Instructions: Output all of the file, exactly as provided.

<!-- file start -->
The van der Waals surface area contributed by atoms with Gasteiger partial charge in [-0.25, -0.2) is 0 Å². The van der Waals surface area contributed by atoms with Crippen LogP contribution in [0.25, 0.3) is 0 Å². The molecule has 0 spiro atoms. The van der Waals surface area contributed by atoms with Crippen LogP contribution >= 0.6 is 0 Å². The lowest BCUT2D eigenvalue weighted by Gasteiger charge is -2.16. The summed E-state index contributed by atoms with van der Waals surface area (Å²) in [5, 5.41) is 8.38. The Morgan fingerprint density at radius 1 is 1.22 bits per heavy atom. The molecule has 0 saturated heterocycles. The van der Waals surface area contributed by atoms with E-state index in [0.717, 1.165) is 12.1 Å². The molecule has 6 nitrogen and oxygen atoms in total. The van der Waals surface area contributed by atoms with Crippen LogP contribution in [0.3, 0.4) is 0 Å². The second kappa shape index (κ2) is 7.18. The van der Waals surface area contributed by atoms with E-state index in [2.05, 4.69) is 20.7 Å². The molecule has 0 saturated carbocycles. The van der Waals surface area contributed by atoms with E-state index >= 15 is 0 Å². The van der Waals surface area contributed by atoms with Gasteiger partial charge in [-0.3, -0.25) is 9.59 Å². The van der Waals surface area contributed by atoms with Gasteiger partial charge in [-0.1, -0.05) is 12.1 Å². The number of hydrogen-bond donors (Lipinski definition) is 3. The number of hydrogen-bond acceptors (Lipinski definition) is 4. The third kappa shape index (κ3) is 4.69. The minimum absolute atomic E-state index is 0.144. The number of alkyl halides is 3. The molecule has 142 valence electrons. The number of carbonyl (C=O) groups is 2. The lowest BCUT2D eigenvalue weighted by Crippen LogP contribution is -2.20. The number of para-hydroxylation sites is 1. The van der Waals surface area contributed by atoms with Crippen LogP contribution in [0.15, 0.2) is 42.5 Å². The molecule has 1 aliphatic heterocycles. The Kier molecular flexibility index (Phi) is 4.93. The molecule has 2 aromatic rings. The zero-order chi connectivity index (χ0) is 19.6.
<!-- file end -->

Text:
The van der Waals surface area contributed by atoms with Gasteiger partial charge in [-0.25, -0.2) is 0 Å². The van der Waals surface area contributed by atoms with Crippen LogP contribution in [0.25, 0.3) is 0 Å². The molecule has 0 spiro atoms. The van der Waals surface area contributed by atoms with Crippen LogP contribution >= 0.6 is 0 Å². The lowest BCUT2D eigenvalue weighted by Gasteiger charge is -2.16. The summed E-state index contributed by atoms with van der Waals surface area (Å²) in [5, 5.41) is 8.38. The Morgan fingerprint density at radius 1 is 1.22 bits per heavy atom. The molecule has 0 saturated heterocycles. The van der Waals surface area contributed by atoms with E-state index in [0.717, 1.165) is 12.1 Å². The molecule has 6 nitrogen and oxygen atoms in total. The van der Waals surface area contributed by atoms with Crippen LogP contribution in [0.3, 0.4) is 0 Å². The second kappa shape index (κ2) is 7.18. The van der Waals surface area contributed by atoms with E-state index in [2.05, 4.69) is 20.7 Å². The molecule has 0 saturated carbocycles. The van der Waals surface area contributed by atoms with E-state index >= 15 is 0 Å². The van der Waals surface area contributed by atoms with Gasteiger partial charge in [-0.3, -0.25) is 9.59 Å². The van der Waals surface area contributed by atoms with Gasteiger partial charge in [-0.1, -0.05) is 12.1 Å². The number of hydrogen-bond donors (Lipinski definition) is 3. The number of hydrogen-bond acceptors (Lipinski definition) is 4. The third kappa shape index (κ3) is 4.69. The minimum absolute atomic E-state index is 0.144. The number of alkyl halides is 3. The molecule has 142 valence electrons. The number of carbonyl (C=O) groups is 2. The lowest BCUT2D eigenvalue weighted by Crippen LogP contribution is -2.20. The number of para-hydroxylation sites is 1. The van der Waals surface area contributed by atoms with Crippen LogP contribution in [0.15, 0.2) is 42.5 Å². The molecule has 1 aliphatic heterocycles. The Kier molecular flexibility index (Phi) is 4.93. The molecule has 2 aromatic rings. The zero-order chi connectivity index (χ0) is 19.6.